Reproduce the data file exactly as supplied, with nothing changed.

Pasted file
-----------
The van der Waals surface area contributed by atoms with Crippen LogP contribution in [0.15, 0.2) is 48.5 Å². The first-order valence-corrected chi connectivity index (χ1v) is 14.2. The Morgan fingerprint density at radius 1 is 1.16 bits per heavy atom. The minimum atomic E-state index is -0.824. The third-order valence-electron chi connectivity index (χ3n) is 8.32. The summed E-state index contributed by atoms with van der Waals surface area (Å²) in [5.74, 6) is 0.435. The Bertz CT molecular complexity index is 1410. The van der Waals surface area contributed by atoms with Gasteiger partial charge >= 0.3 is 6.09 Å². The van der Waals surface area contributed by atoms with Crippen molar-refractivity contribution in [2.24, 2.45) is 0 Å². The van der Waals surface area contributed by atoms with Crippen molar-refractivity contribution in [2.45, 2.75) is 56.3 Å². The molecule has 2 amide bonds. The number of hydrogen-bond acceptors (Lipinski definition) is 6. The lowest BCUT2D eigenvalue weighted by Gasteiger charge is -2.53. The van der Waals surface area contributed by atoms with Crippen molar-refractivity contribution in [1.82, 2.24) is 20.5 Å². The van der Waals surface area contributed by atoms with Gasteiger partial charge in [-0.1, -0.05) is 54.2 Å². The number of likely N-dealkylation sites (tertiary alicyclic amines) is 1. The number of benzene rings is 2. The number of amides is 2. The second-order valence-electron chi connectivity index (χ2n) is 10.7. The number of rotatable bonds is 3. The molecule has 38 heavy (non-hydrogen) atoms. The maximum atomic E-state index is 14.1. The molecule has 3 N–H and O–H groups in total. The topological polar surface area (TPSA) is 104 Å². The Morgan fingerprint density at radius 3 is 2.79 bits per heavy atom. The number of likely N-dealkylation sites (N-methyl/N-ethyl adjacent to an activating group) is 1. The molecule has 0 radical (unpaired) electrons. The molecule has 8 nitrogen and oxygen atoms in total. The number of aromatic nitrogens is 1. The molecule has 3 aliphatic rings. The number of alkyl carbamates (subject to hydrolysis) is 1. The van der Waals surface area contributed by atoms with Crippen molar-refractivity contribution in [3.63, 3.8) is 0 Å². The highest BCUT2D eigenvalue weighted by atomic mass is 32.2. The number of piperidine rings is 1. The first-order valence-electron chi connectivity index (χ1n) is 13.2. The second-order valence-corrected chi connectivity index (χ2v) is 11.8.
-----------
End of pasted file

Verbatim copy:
The van der Waals surface area contributed by atoms with Crippen LogP contribution in [0.15, 0.2) is 48.5 Å². The first-order valence-corrected chi connectivity index (χ1v) is 14.2. The Morgan fingerprint density at radius 1 is 1.16 bits per heavy atom. The minimum atomic E-state index is -0.824. The third-order valence-electron chi connectivity index (χ3n) is 8.32. The summed E-state index contributed by atoms with van der Waals surface area (Å²) in [5.74, 6) is 0.435. The Bertz CT molecular complexity index is 1410. The van der Waals surface area contributed by atoms with Gasteiger partial charge >= 0.3 is 6.09 Å². The van der Waals surface area contributed by atoms with Crippen molar-refractivity contribution in [2.24, 2.45) is 0 Å². The van der Waals surface area contributed by atoms with Crippen molar-refractivity contribution in [2.45, 2.75) is 56.3 Å². The molecule has 2 amide bonds. The number of hydrogen-bond acceptors (Lipinski definition) is 6. The lowest BCUT2D eigenvalue weighted by Gasteiger charge is -2.53. The van der Waals surface area contributed by atoms with Crippen molar-refractivity contribution in [1.82, 2.24) is 20.5 Å². The van der Waals surface area contributed by atoms with Gasteiger partial charge in [-0.1, -0.05) is 54.2 Å². The number of likely N-dealkylation sites (tertiary alicyclic amines) is 1. The number of benzene rings is 2. The number of amides is 2. The second-order valence-electron chi connectivity index (χ2n) is 10.7. The number of rotatable bonds is 3. The molecule has 38 heavy (non-hydrogen) atoms. The maximum atomic E-state index is 14.1. The molecule has 3 N–H and O–H groups in total. The topological polar surface area (TPSA) is 104 Å². The Morgan fingerprint density at radius 3 is 2.79 bits per heavy atom. The number of likely N-dealkylation sites (N-methyl/N-ethyl adjacent to an activating group) is 1. The molecule has 0 radical (unpaired) electrons. The molecule has 8 nitrogen and oxygen atoms in total. The number of aromatic nitrogens is 1. The molecule has 3 aliphatic rings. The number of alkyl carbamates (subject to hydrolysis) is 1. The van der Waals surface area contributed by atoms with Crippen molar-refractivity contribution in [3.63, 3.8) is 0 Å². The highest BCUT2D eigenvalue weighted by atomic mass is 32.2. The number of piperidine rings is 1. The first-order valence-electron chi connectivity index (χ1n) is 13.2. The second-order valence-corrected chi connectivity index (χ2v) is 11.8.